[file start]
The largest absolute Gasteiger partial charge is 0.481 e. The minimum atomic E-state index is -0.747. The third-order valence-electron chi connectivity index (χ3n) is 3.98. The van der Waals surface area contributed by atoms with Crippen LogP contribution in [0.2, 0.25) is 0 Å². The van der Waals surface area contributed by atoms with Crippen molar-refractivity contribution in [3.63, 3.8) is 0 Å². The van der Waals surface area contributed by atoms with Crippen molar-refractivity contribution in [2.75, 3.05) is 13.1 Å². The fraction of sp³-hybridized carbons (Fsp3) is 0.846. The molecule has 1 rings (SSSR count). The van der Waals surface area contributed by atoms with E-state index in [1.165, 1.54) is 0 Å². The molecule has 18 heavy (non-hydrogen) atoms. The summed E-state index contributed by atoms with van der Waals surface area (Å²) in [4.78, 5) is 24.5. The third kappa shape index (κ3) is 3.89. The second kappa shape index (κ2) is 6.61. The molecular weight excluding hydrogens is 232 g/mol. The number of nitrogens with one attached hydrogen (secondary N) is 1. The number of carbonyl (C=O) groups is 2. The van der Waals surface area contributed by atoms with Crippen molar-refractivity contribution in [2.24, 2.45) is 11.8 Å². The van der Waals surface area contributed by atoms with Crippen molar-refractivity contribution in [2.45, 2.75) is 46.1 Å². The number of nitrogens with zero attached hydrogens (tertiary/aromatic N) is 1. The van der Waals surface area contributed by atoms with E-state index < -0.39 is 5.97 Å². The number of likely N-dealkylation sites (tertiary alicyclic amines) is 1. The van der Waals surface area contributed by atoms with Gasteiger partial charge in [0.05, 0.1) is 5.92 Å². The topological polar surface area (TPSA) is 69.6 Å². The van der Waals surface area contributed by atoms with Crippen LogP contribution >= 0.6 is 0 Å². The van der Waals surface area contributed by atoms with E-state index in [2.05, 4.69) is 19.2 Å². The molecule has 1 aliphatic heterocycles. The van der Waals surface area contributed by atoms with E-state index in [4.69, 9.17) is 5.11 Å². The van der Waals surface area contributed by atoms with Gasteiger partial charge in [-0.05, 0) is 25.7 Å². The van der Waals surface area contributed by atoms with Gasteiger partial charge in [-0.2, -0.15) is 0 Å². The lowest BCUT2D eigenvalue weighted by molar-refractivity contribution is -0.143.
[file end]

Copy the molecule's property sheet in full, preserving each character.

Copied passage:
The largest absolute Gasteiger partial charge is 0.481 e. The minimum atomic E-state index is -0.747. The third-order valence-electron chi connectivity index (χ3n) is 3.98. The van der Waals surface area contributed by atoms with Crippen LogP contribution in [0.2, 0.25) is 0 Å². The van der Waals surface area contributed by atoms with Crippen molar-refractivity contribution in [3.63, 3.8) is 0 Å². The van der Waals surface area contributed by atoms with Crippen molar-refractivity contribution in [2.75, 3.05) is 13.1 Å². The fraction of sp³-hybridized carbons (Fsp3) is 0.846. The molecule has 1 rings (SSSR count). The van der Waals surface area contributed by atoms with E-state index in [1.165, 1.54) is 0 Å². The molecule has 18 heavy (non-hydrogen) atoms. The summed E-state index contributed by atoms with van der Waals surface area (Å²) in [4.78, 5) is 24.5. The third kappa shape index (κ3) is 3.89. The second kappa shape index (κ2) is 6.61. The molecular weight excluding hydrogens is 232 g/mol. The number of nitrogens with one attached hydrogen (secondary N) is 1. The number of carbonyl (C=O) groups is 2. The van der Waals surface area contributed by atoms with Crippen molar-refractivity contribution in [2.24, 2.45) is 11.8 Å². The van der Waals surface area contributed by atoms with Crippen molar-refractivity contribution in [2.45, 2.75) is 46.1 Å². The number of nitrogens with zero attached hydrogens (tertiary/aromatic N) is 1. The van der Waals surface area contributed by atoms with E-state index < -0.39 is 5.97 Å². The number of likely N-dealkylation sites (tertiary alicyclic amines) is 1. The van der Waals surface area contributed by atoms with Gasteiger partial charge in [0.05, 0.1) is 5.92 Å². The topological polar surface area (TPSA) is 69.6 Å². The van der Waals surface area contributed by atoms with Crippen LogP contribution >= 0.6 is 0 Å². The van der Waals surface area contributed by atoms with E-state index in [2.05, 4.69) is 19.2 Å². The molecule has 1 aliphatic heterocycles. The van der Waals surface area contributed by atoms with E-state index in [4.69, 9.17) is 5.11 Å². The van der Waals surface area contributed by atoms with Gasteiger partial charge in [-0.05, 0) is 25.7 Å². The van der Waals surface area contributed by atoms with Gasteiger partial charge in [-0.2, -0.15) is 0 Å². The lowest BCUT2D eigenvalue weighted by molar-refractivity contribution is -0.143.